Dallas Is Getting its Own ‘Real Housewives’
The Big D will become the latest addition to Andy Cohen’s Real Housewives franchise. Bravo announced earlier this year that a Ladies of Dallas reality show was in the works, but it turns out that’s really a new Real Housewives show. Bravo says of its “Lone Star Ladies”: “From glamorous galas to scintillating scandals, and supersized spending habits, life in the elite tier of the Dallas social scene is hard to crack, and even harder to maintain.”
“It’s simply hard to imagine,” says Brian Lowry, “the show’s brain trust being so out of touch as to not recognize the can of worms they were opening — and not incidentally, flinging at the feet of SNL and NBC’s beleaguered PR staff. And the time to debate the propriety of that would have been before Trump was booked, since dropping him afterward would have rightly looked (to Trump supporters in particular, and conservatives eager to find signs of media bias in general) like a craven act of caving in to criticism.” PLUS: What if an SNL cast member heckles Trump?, and protesters plan to march Saturday from Trump Tower to 30 Rock.
The Desperate Housewives alum will play Caleb Haas’ mom, “the ruling force of the Haas clan.”
Project Runway finalist was shocked to hear Tim Gunn hated this season: “Someone’s not doing their job”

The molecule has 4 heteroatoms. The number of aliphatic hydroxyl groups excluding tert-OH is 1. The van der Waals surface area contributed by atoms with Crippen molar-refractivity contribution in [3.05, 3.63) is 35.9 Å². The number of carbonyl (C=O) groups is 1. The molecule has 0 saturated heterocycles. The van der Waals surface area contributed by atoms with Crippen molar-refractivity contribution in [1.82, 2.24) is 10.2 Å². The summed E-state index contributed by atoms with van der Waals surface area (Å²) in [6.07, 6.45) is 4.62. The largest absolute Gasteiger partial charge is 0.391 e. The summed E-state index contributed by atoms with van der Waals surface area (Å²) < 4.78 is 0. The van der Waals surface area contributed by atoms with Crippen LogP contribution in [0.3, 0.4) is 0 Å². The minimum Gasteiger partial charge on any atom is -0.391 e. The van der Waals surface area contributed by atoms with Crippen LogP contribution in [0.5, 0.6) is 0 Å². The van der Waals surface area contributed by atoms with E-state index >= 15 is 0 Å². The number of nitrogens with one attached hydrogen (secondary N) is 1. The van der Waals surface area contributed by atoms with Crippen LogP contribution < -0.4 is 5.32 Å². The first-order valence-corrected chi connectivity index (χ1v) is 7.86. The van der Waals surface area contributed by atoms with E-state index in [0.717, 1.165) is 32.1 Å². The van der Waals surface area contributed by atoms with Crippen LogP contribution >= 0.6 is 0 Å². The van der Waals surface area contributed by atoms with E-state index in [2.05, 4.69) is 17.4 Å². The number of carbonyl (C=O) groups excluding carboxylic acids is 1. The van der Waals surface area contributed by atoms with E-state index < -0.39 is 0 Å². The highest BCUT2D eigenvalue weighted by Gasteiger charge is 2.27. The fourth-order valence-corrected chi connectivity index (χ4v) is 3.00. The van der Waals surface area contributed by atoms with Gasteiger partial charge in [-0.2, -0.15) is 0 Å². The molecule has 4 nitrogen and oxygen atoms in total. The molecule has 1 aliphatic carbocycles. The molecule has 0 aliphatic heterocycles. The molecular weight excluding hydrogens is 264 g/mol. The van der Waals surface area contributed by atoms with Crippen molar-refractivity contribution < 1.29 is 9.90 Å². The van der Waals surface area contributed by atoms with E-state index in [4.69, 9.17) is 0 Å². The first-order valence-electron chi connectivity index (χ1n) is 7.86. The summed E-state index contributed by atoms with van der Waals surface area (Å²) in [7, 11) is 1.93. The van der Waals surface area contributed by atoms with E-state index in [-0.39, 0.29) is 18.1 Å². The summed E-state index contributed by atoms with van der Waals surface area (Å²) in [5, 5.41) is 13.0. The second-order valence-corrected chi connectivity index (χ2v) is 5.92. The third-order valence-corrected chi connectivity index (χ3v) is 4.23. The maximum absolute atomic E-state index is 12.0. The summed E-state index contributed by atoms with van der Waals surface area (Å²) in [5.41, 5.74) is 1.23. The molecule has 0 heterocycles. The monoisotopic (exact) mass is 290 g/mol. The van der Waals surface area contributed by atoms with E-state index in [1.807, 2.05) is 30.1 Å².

“It kind of hurts to hear that he doesn’t think that we brought it,” says finalist Ashley Nell Tipton. “Because at the end of the day we’re listening to him and we’re listening to the judges, so somewhere along there someone’s not doing their job.”
She’ll play the judge on the Amazon legal drama starring Billy Bob Thornton.
Cooking with Nancy Grace debuts on HLNTV.com on Monday.
Only problem: Wood was in Hong Kong when he learned he got the correspondent job. “I got back to the States with pretty much a day-and-a-half to get my affairs in order,” he says. “The only thing I have to figure out now is my damn Kia Sorrento. It’s still in LA in my manager’s garage.”
“What people see on the campaign trail is what I saw” on the set, says Season 2’s Andy Dean. “He had no teleprompters, no cues.”
The Ties That Bind will premiere on Nov. 27.
Danza presented Pintauro with the Courage Award for fighting the stigma of those affected by AIDS and HIV.
Season 2 of the John Ridley anthology series will move from Thursdays to Wednesdays.
Both books will be made into hour-long pilots.
He’ll play the father of the title character, Maxine Woodruff, in the 1963-set feminist comedy.
For instance, PBS this week showed Everybody Loves Raymond creator Phil Rosenthal and Larry Wilmore, creator of The Bernie Mac Show and host of The Nightly Show, eating tacos together on Rosenthal’s show, I’ll Have What Phil’s Having.
“Enough,” says Phoebe Robinson, “with the woman spending two hours — or, if it’s a TV show, several seasons — having knockdown, drag-out fights, with the bad boy only to end up with him because he gives one moving speech.”
That’s the words Justin Theroux uses to describe his co-star, who’s had a number of roles recently on True Detective and Masters of Sex.
“I’m the first person who looks like myself who has been in a love scene on primetime television,” she says of this week’s episode. PLUS: Empire’s Season 2 soundtrack comes out Nov. 20.
From Point Pleasant to Alcatraz.